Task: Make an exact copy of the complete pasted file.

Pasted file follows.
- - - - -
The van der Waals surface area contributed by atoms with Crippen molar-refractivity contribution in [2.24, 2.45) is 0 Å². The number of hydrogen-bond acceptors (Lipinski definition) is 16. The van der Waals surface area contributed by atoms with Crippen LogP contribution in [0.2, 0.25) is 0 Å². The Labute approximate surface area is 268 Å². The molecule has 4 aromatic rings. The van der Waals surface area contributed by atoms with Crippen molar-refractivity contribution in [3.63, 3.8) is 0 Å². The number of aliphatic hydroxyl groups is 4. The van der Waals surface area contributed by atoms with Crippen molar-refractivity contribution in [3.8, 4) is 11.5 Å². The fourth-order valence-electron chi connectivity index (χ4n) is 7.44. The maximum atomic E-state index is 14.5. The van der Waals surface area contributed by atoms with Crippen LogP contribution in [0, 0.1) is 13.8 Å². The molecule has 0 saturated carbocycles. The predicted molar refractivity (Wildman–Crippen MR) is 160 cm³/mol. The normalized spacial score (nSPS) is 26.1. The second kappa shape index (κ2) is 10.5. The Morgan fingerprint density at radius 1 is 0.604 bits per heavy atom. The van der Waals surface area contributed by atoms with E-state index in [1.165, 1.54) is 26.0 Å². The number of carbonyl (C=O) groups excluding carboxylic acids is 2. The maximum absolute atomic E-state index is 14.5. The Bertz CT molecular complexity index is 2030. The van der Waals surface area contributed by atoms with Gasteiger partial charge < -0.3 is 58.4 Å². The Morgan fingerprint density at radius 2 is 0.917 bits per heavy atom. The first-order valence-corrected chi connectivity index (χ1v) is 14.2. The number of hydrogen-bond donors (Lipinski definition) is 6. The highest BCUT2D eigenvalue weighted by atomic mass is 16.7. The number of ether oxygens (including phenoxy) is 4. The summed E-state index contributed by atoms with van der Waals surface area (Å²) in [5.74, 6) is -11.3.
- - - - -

The van der Waals surface area contributed by atoms with Crippen molar-refractivity contribution in [2.24, 2.45) is 0 Å². The number of hydrogen-bond acceptors (Lipinski definition) is 16. The van der Waals surface area contributed by atoms with Crippen LogP contribution in [0.2, 0.25) is 0 Å². The Labute approximate surface area is 268 Å². The molecule has 4 aromatic rings. The van der Waals surface area contributed by atoms with Crippen molar-refractivity contribution in [3.63, 3.8) is 0 Å². The number of aliphatic hydroxyl groups is 4. The van der Waals surface area contributed by atoms with Crippen molar-refractivity contribution in [3.8, 4) is 11.5 Å². The fourth-order valence-electron chi connectivity index (χ4n) is 7.44. The maximum atomic E-state index is 14.5. The van der Waals surface area contributed by atoms with Crippen LogP contribution in [0, 0.1) is 13.8 Å². The molecule has 0 saturated carbocycles. The predicted molar refractivity (Wildman–Crippen MR) is 160 cm³/mol. The normalized spacial score (nSPS) is 26.1. The second kappa shape index (κ2) is 10.5. The Morgan fingerprint density at radius 1 is 0.604 bits per heavy atom. The van der Waals surface area contributed by atoms with E-state index in [1.165, 1.54) is 26.0 Å². The number of carbonyl (C=O) groups excluding carboxylic acids is 2. The maximum absolute atomic E-state index is 14.5. The Bertz CT molecular complexity index is 2030. The van der Waals surface area contributed by atoms with Gasteiger partial charge < -0.3 is 58.4 Å². The Morgan fingerprint density at radius 2 is 0.917 bits per heavy atom. The first-order valence-corrected chi connectivity index (χ1v) is 14.2. The number of hydrogen-bond donors (Lipinski definition) is 6. The highest BCUT2D eigenvalue weighted by atomic mass is 16.7. The number of ether oxygens (including phenoxy) is 4. The summed E-state index contributed by atoms with van der Waals surface area (Å²) in [5.74, 6) is -11.3.